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Screenwriting

A Study of the “Warrior” Character Archetype

Scott Myers dissects several “Warrior” characters in order to look for patterns and assist in creating stronger characters in screenplays. Naturally the Warrior character type is about fighting, their stock-in-trade. But for whom do they fight? How? And most important… why? The answer to these questions define the very nature of the Warrior… or perhaps Read MoreRead More

Improvising Screenplays: Writing Great Movie Loglines Using the Improv Concept of ‘Game’

In Improvising Screenplays, improvisational actor Brett Wean shares how the concepts of improvisation can be applied to the work — and play — of writing your script. In my last column, I introduced the concept of “game,” used by improvisational actors to provide structure to a scene. Game enables improvisers to hone in on a Read MoreRead More

Exposition: Do modern audiences want less of it in stories?

In his class on Exposition, Scott Myers discusses how modern audiences have less patience for overt exposition. Just in general, I think modern audiences need less exposition than they used to. We see this with the compression of events in what comprises a typical Act One in contemporary scripts. If you go back and watch movies from Read MoreRead More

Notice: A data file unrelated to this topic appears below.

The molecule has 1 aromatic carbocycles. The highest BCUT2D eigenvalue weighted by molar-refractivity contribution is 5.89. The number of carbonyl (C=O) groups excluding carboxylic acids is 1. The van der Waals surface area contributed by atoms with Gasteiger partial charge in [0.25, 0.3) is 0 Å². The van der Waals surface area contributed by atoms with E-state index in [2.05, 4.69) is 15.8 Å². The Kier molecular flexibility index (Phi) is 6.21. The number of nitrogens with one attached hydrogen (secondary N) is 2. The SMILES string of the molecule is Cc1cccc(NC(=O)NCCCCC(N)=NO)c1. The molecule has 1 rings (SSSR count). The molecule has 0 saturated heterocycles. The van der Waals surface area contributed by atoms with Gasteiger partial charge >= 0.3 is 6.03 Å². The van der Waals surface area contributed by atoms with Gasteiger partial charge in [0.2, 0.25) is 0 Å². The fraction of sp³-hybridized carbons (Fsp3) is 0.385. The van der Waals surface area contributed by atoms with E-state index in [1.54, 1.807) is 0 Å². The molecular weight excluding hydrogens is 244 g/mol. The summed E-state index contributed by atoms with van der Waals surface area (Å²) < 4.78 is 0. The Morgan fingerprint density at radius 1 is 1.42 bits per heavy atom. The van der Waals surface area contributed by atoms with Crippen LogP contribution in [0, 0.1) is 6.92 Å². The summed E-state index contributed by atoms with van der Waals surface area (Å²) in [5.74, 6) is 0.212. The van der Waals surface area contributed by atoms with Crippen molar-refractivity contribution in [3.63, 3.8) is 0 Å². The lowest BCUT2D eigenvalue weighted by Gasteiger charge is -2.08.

Terence Winter – The Screenwriter who wrote The Wolf of Wall Street

Famous and revered for his work on The Sopranos and Boardwalk Empire, Terence Winter is a 1st time Oscar nominee for his screenplay for The Wolf of Wall Street. He talks to David Poland about how he ended up in ScorseseLand after law school, odd jobs, and writing for Flipper & Xena. Also, what does Read MoreRead More

What is the Difference Between an Homage and Plagiarism?

Scott Myers gives us his take on the whole homage vs. plagiarism debate as he tackles a reader’s question. Let’s start with a definition. Per our good friends at Wikipedia: “Homage is a show or demonstration of respect or dedication to someone or something, sometimes by simple declaration but often by some more oblique reference, Read MoreRead More

Script Development for the Beginner Writer-Director

Kim Garland offers 5 steps for the beginner writer-director based on her own experience developing her first script turned film. 1) BEGIN AS A SCREENWRITER When you’re first developing your script, give yourself the freedom to think like a screenwriter and not a director. You’ll have plenty of time in later drafts to reign in the Read MoreRead More

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